This article was originally created for Hayes Knight (now Nexia Auckland).
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While typically only applicable to sole-traders, the GST apportionment rules can also apply to other non-corporate entities, for example, trading trusts.
Those taxpayers who made a GST apportionment at the time they purchased an asset need to calculate if they subsequently need to make a GST adjustment at year-end.
These GST apportionment rules have been in place for a number of years, since 1 April 2011 to be exact, though that doesn’t mean taxpayers have a good handle on when the rules apply and in fact how to actually apply the rules.
Corporates are generally not affected by these GST apportionment rules as the GST is taken care of with the fringe benefit tax returns.
The old rules
Prior to 1 April 2011 how GST was applied to assets used partly for business use and partly for private use was reasonably clear cut. If the asset was used principally (ie, more than 50%) for business then 100% input tax could be claimed when the asset was purchased. Subsequent adjustments were then done if there was a change in use from business to private, albeit with the complication of whether the adjustment was a one-off adjustment or a period by period adjustment.
The new rules
The GST apportionment rules introduced on 1 April 2011 removed this principle purpose test and replaced it with the apportionment rule. That is, input tax was claimed based on the proportion that the asset was used for business purposes. For example, a car used 80% for business and 20% privately would have only 80% input tax claimed on acquisition.
But that was not the end of GST in relation to the asset. If the asset cost more than $5,000, at the end of each ‘adjustment period’ the taxpayer needs to review whether there has been a change in the split between business and private use. If there has, and that change is more than $1,000 and 10%, a GST adjustment needs to be done (either allowing more input tax to be claimed or requiring output tax to be paid).
An ‘adjustment period’ ends on the taxpayer’s balance date. Therefore if the car, for example, was purchased in Nov 2014, the first adjustment period would be 31 March 2015 (assuming a 31 March balance date). Similarly, non-standard balance date taxpayers would have their adjustment period ending on their next balance date.
Complexity in the new rules
There is some flexibility with the first adjustment period. The Inland Revenue allows the first adjustment period to either be the balance date immediately following the date of purchase, or the second balance date following the date of purchase. The rational being that not enough time may have elapsed between the purchase of the asset and the first balance date to be able to ascertain if there has been a change in the use of the asset.
So if there has been a change and the 10% and $1,000 thresholds are exceeded, then the resulting GST adjustment (either input or output) needs to go in the GST return that corresponds with the taxpayers balance date. (ie, the 31 March GST return for standard balance date taxpayers).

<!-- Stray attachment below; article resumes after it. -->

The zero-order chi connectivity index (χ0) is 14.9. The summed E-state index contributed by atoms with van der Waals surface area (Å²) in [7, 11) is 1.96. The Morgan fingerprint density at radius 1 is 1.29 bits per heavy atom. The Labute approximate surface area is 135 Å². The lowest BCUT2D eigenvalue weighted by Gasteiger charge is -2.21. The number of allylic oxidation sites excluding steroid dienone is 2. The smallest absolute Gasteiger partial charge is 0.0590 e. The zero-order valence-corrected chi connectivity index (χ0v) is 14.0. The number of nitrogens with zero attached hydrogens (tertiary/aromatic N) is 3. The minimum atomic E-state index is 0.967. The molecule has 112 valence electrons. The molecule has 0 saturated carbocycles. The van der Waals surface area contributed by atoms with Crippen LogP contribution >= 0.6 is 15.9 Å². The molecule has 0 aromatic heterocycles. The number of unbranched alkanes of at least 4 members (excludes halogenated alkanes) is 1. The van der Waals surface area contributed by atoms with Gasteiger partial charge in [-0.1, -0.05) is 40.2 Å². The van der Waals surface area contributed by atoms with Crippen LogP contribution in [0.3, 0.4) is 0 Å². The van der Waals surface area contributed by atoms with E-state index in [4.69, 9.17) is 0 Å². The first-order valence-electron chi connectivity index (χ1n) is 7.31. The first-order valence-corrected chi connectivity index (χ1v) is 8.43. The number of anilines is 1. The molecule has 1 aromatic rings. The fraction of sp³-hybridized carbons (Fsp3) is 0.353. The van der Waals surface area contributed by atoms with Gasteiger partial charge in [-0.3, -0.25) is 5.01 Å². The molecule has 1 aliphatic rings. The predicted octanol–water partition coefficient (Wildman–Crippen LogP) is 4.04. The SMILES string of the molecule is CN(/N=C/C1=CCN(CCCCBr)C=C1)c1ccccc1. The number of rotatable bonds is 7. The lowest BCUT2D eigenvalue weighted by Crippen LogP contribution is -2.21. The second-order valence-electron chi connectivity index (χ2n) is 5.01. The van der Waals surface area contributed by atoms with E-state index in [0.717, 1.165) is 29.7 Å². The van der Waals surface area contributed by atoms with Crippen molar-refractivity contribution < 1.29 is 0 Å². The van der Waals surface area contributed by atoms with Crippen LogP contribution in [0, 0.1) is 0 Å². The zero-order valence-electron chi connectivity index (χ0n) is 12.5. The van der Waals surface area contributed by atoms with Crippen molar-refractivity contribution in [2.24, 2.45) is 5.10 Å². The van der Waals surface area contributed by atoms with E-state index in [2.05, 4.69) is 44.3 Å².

There is also the complication with the rules that depending on the type of asset and the cost of the asset, the number of adjustment periods a taxpayer has can vary from 2 adjustment periods to indefinitely (as is the case for land).
From 30 June 2014 a new rule was introduced to try to simplify the adjustments such that where an asset has had a 100% change in use, and that 100% change is sustained for two adjustment periods, then the taxpayer can wait until the end of the second period and make a final wash-up adjustment.
There is further complexity in the rules for dealing with those assets which are being used simultaneously for both business and private purposes (referred to as ‘concurrent use’). This is typically the case for land developers who rent out a property while advertising it for sale.
Mixed use assets
As if that wasn’t enough, there are also new GST adjustment rules for ‘mixed-use assets’ (eg, holiday homes, boats and planes), similar to the income tax adjustment applied to these mixed-use assets, although the adjustment calculations do not run on the same basis. For example, while a private day is ignored for the income tax adjustment calculations that is not the case for the GST adjustment calculation.
And what happens when the asset is sold? Well if 100% input tax has not been claimed to date (under the apportionment rules and subsequent adjustments) then 100% output tax on the sales price needs to be included in the GST return that spans the sale. In the same return, there is an input tax adjustment done (via a rather complex calculation) to offset the 100% output tax – in effect, a wash-up calculation.
While the adjustments on disposal are not necessarily a year-end issue, it is a timely reminder to check and make sure the wash-up was done during the year when the asset was sold otherwise the taxpayer will be out of pocket.
Overall, the new GST apportionment rules were intended to simplify the previous rules, however I am not convinced this has occurred. The GST apportionment rules are complex and create a high level of compliance hassle for what is in effect typically very low value adjustments. Perhaps the Inland Revenue should take a more practical approach and increase the $5,000 asset value and the 10% and $1,000 thresholds such that only high value items, or significant changes in use, need to have these rules applied.
For more information, contact one of the tax team or your Hayes Knight Advisor.
Shelley-ann Brinkley Associate – Tax Consulting T +64 9 414 5444 E email@example.com
Phil Barlow Tax Director T +64 9 414 5444 E firstname.lastname@example.org